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In this blog post, Tapas Patra, a Deputy Manager in the technical department of a State run energy company (CPSE), who is currently pursuing a Diploma in Entrepreneurship Administration and Business Laws from NUJS, Kolkata, discusses how mutual funds are regulated in India.

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A mutual fund is a trust made up of money collected from public or investors through the sale of units for investment in securities such as stocks, bonds, and money market instruments. Mutual Funds in India are governed by the Securities Exchange Board of India (Mutual Fund) Regulations 1996 with the exception of Unit Trust of India (UTI) as it was created by the UTI Act passed by the Parliament of India.  All mutual funds must be registered with SEBI.

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Structure of mutual fund in India

Mutual Funds in India primarily have a 3-tier structure i.e. Sponsor (1st tier), Public Trust (2nd tier) and Asset Management Company (3rd tier).  Sponsor is any person who himself or in association with another corporate, establishes a mutual fund. The Sponsor seeks approval from the Securities & Exchange Board of India (SEBI). Once SEBI approves it, the sponsor creates the Public Trust as per the Indian Trusts Act, 1882. Since Trusts have no legal identity in India, the Trust itself cannot enter into contracts. Thus, Trustees are appointed who are authorized to act on behalf of the Trust. The instrument of trust must be in the form of a deed between the Sponsor and the trustees of the mutual fund registered under the provisions of the Indian Registration Act. The Trust is then registered with SEBI leading to formation of mutual fund. Henceforth, the Trust is known as mutual fund. Sponsor and the Trust are two separate entities.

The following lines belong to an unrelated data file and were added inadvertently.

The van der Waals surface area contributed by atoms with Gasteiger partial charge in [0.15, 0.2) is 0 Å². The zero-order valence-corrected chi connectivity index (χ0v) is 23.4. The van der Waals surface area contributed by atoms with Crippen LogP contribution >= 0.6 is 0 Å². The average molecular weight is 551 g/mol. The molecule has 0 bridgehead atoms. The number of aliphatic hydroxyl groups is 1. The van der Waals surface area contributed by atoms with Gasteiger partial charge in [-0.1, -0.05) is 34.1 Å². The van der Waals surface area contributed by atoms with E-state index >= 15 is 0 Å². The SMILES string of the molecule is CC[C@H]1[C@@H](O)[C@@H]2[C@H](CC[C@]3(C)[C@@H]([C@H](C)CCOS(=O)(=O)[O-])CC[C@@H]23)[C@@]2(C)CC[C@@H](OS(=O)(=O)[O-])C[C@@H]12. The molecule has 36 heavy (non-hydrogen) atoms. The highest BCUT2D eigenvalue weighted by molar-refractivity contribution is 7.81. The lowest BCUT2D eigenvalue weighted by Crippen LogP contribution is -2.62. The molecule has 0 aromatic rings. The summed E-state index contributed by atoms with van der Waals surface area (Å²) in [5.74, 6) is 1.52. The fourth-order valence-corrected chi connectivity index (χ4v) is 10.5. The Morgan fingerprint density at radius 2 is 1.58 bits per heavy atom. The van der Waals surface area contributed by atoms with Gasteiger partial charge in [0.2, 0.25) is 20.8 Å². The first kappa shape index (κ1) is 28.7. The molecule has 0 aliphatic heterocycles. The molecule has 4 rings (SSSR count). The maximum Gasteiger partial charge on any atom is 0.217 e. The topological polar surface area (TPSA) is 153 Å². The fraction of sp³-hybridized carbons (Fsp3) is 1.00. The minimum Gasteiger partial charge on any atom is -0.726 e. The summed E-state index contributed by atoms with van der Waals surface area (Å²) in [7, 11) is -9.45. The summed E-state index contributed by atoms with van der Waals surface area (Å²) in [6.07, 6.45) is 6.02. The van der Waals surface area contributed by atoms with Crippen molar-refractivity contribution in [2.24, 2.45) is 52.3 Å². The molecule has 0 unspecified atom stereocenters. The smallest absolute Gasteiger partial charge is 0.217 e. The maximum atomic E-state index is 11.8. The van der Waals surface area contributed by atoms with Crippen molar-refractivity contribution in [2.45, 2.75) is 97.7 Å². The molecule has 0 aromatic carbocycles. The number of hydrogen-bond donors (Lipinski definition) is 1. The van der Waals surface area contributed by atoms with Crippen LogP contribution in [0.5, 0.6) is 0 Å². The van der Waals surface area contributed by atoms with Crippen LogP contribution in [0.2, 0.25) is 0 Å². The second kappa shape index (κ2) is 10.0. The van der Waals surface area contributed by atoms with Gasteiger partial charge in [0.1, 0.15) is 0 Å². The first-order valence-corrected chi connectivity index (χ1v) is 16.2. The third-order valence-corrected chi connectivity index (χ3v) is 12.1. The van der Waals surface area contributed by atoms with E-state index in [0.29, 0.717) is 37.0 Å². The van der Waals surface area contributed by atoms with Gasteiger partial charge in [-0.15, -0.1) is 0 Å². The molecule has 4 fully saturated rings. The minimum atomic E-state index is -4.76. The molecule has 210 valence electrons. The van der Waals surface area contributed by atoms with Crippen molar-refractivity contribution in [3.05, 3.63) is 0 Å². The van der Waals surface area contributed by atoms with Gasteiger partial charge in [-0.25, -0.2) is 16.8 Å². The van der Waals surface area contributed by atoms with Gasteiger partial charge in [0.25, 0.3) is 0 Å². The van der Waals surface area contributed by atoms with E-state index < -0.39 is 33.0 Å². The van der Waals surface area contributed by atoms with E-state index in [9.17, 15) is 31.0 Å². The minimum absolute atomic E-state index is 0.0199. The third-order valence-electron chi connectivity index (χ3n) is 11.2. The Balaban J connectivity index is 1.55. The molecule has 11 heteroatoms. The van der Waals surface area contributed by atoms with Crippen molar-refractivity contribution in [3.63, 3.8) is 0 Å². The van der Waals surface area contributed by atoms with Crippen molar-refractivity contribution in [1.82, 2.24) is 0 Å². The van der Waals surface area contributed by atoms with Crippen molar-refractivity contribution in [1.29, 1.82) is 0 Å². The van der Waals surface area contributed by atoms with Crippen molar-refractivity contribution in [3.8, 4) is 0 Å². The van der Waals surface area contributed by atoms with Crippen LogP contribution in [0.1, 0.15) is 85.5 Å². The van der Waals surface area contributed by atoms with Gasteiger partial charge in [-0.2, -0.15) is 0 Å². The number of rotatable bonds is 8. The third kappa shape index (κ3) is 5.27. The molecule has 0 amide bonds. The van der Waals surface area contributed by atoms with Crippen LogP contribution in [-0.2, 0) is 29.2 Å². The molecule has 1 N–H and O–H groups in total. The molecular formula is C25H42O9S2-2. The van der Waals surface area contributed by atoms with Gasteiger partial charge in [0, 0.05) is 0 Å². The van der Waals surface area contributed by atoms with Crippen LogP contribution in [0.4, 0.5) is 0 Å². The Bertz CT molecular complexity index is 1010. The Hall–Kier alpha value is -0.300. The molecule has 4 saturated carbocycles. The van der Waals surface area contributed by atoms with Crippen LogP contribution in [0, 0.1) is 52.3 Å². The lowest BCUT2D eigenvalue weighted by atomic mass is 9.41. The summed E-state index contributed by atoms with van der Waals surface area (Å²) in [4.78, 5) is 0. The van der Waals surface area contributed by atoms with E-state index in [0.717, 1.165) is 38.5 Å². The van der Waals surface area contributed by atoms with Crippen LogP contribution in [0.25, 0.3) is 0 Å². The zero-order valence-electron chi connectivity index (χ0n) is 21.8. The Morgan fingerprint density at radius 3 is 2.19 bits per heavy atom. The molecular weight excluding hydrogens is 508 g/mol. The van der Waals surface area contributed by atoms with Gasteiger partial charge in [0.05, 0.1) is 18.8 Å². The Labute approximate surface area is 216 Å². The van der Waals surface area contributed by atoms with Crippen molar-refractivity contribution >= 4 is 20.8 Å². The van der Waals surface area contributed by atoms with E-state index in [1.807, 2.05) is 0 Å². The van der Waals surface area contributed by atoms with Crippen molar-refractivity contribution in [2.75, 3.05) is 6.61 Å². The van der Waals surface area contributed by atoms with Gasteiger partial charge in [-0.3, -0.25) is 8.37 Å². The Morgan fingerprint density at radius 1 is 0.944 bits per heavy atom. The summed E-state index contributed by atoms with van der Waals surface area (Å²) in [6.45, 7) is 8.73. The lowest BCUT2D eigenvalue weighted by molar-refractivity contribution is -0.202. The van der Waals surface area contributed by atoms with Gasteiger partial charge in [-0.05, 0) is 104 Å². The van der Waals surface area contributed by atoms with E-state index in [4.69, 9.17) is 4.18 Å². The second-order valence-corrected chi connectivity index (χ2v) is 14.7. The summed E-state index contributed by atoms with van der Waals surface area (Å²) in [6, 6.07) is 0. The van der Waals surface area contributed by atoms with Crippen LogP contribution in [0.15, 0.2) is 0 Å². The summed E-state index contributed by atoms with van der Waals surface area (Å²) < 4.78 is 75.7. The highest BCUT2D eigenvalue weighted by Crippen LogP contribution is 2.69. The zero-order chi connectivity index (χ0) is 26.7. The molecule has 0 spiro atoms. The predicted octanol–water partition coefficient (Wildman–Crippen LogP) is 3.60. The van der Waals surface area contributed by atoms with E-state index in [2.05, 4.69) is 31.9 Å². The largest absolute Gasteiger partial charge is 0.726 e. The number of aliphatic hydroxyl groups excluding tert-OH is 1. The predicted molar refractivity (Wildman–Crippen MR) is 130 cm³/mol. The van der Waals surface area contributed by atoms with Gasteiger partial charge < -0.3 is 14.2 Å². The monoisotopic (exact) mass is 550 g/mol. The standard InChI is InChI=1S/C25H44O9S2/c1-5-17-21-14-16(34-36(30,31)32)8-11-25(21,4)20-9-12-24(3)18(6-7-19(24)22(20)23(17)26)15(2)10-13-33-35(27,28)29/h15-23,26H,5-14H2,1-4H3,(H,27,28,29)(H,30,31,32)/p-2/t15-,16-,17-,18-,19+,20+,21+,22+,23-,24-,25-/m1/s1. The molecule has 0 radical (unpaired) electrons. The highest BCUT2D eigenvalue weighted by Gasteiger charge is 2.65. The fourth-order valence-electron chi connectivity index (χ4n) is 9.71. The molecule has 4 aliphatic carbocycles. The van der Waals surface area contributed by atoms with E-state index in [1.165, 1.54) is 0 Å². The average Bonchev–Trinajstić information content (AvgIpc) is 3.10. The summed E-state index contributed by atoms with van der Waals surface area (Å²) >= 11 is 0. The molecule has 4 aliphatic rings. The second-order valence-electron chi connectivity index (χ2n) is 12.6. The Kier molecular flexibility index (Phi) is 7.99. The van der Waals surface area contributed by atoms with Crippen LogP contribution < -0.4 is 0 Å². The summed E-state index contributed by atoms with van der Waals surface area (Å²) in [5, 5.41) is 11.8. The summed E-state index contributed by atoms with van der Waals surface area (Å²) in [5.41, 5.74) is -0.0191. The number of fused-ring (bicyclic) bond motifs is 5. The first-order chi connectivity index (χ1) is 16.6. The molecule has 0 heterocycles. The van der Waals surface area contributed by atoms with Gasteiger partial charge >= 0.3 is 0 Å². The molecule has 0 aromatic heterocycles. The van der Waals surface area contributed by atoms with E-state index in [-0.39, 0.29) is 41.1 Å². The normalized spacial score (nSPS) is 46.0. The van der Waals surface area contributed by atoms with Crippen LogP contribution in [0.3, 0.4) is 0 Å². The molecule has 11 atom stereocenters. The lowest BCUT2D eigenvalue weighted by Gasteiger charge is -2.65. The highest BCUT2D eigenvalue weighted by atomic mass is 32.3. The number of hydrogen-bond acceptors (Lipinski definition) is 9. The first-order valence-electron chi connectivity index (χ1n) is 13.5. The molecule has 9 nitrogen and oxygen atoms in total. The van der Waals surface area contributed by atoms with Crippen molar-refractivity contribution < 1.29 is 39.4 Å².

The Trustee’s role is only to act as internal regulators of mutual fund where they see, whether the money is being managed as per the objectives. Trustees appoint the Asset Management Company (AMC), to manage money collected through sale of mutual fund’s units. The AMC’s Board of Directors have at least 50% of independent directors. The AMC is also approved by SEBI. The AMC functions under the supervision of its Board of Directors, the direction of the Trustees and SEBI. AMC in the name of the Trust floats new schemes and manage these schemes by buying and selling securities. In order to do this, the AMC needs to follow all rules and regulations prescribed by SEBI and as per the Investment Management Agreement it signs with the Trustees.

Regulation of mutual funds

Mutual funds are regulated primarily by Securities and Exchange Board of India (SEBI). In 1996, SEBI formulated the Mutual Fund Regulation. SEBI is also the apex regulator of capital markets and its intermediaries. Issuance and trading of capital market instruments also comes under the purview of SEBI. Along with SEBI, mutual funds are regulated by RBI, Companies Act, Stock exchange, Indian Trust Act and Ministry of Finance. RBI acts as a regulator of Sponsors of bank-sponsored mutual funds, especially in case of funds offering guaranteed returns. In order to provide a guaranteed returns scheme, mutual fund needs to take approval from RBI. The Ministry of Finance acts as supervisor of RBI and SEBI and appellate authority under SEBI regulations. Mutual funds can appeal to Ministry of finance on the SEBI rulings.

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Some SEBI regulations for mutual funds

Mutual funds must set up AMC with 50% independent directors, a separate board of trustee companies with minimum 50% of independent trustees and independent custodians to ensure an arm’s length relationship between trustees, fund managers, and custodians. As the funds are managed by AMCs and the custody of assets are with trustees, a counter balancing of risks exists as both can keep tabs on each other.

SEBI takes care of the track record of a Sponsor, integrity in business transactions and financial soundness while granting permission. The particulars of schemes are required to be vetted by SEBI. Mutual funds must adhere to a code of advertisement.

As per the current SEBI guidelines, mutual funds must have a minimum of Rs. 50 crore for an open-ended scheme, and Rs. 20 crore corpus for the closed-ended scheme. Within nine months, mutual funds must invest money raised from the saving schemes. This protects the mutual funds from the disadvantage of investing funds in the bullish market and suffering from poor NAV after that. Mutual funds can invest a maximum of 25% in money market instruments in the first six months after closing the funds and a maximum of 15% of the corpus after six months to meet short-term liquidity requirements.

SEBI inspects mutual funds every year to ensure compliance with the regulations.

 

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